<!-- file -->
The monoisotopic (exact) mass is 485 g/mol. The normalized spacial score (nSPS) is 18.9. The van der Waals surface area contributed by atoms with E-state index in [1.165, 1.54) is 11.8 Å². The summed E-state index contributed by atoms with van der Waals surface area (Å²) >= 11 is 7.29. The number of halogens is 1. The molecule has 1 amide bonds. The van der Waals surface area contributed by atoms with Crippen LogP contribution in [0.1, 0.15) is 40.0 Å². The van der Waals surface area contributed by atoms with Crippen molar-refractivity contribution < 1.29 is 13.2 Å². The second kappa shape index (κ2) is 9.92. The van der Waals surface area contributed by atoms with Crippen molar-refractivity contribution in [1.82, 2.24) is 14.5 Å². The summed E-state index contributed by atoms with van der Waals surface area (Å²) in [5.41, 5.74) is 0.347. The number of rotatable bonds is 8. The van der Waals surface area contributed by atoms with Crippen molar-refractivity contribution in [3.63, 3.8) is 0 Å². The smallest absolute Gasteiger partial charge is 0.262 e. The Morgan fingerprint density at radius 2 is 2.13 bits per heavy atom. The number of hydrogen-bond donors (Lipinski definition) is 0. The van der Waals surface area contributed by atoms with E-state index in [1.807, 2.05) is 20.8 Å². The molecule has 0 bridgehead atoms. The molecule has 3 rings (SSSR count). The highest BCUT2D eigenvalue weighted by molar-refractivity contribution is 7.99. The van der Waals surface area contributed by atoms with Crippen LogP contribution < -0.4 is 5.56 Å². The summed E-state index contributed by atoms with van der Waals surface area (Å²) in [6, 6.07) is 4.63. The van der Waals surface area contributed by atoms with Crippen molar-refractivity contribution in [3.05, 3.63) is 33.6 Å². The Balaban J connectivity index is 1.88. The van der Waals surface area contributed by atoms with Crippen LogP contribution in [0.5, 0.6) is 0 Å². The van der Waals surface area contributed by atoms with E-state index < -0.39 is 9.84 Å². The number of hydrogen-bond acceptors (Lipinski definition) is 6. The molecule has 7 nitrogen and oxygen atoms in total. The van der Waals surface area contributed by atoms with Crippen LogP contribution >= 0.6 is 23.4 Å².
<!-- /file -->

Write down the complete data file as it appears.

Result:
The monoisotopic (exact) mass is 485 g/mol. The normalized spacial score (nSPS) is 18.9. The van der Waals surface area contributed by atoms with E-state index in [1.165, 1.54) is 11.8 Å². The summed E-state index contributed by atoms with van der Waals surface area (Å²) >= 11 is 7.29. The number of halogens is 1. The molecule has 1 amide bonds. The van der Waals surface area contributed by atoms with Crippen LogP contribution in [0.1, 0.15) is 40.0 Å². The van der Waals surface area contributed by atoms with Crippen molar-refractivity contribution < 1.29 is 13.2 Å². The second kappa shape index (κ2) is 9.92. The van der Waals surface area contributed by atoms with Crippen molar-refractivity contribution in [1.82, 2.24) is 14.5 Å². The summed E-state index contributed by atoms with van der Waals surface area (Å²) in [5.41, 5.74) is 0.347. The number of rotatable bonds is 8. The van der Waals surface area contributed by atoms with Crippen molar-refractivity contribution in [3.63, 3.8) is 0 Å². The smallest absolute Gasteiger partial charge is 0.262 e. The Morgan fingerprint density at radius 2 is 2.13 bits per heavy atom. The number of hydrogen-bond donors (Lipinski definition) is 0. The van der Waals surface area contributed by atoms with E-state index in [1.807, 2.05) is 20.8 Å². The molecule has 0 bridgehead atoms. The molecule has 3 rings (SSSR count). The highest BCUT2D eigenvalue weighted by molar-refractivity contribution is 7.99. The van der Waals surface area contributed by atoms with Crippen LogP contribution < -0.4 is 5.56 Å². The summed E-state index contributed by atoms with van der Waals surface area (Å²) in [6, 6.07) is 4.63. The van der Waals surface area contributed by atoms with Crippen molar-refractivity contribution in [3.05, 3.63) is 33.6 Å². The Balaban J connectivity index is 1.88. The van der Waals surface area contributed by atoms with Crippen LogP contribution in [0.5, 0.6) is 0 Å². The van der Waals surface area contributed by atoms with E-state index < -0.39 is 9.84 Å². The number of hydrogen-bond acceptors (Lipinski definition) is 6. The molecule has 7 nitrogen and oxygen atoms in total. The van der Waals surface area contributed by atoms with Crippen LogP contribution >= 0.6 is 23.4 Å².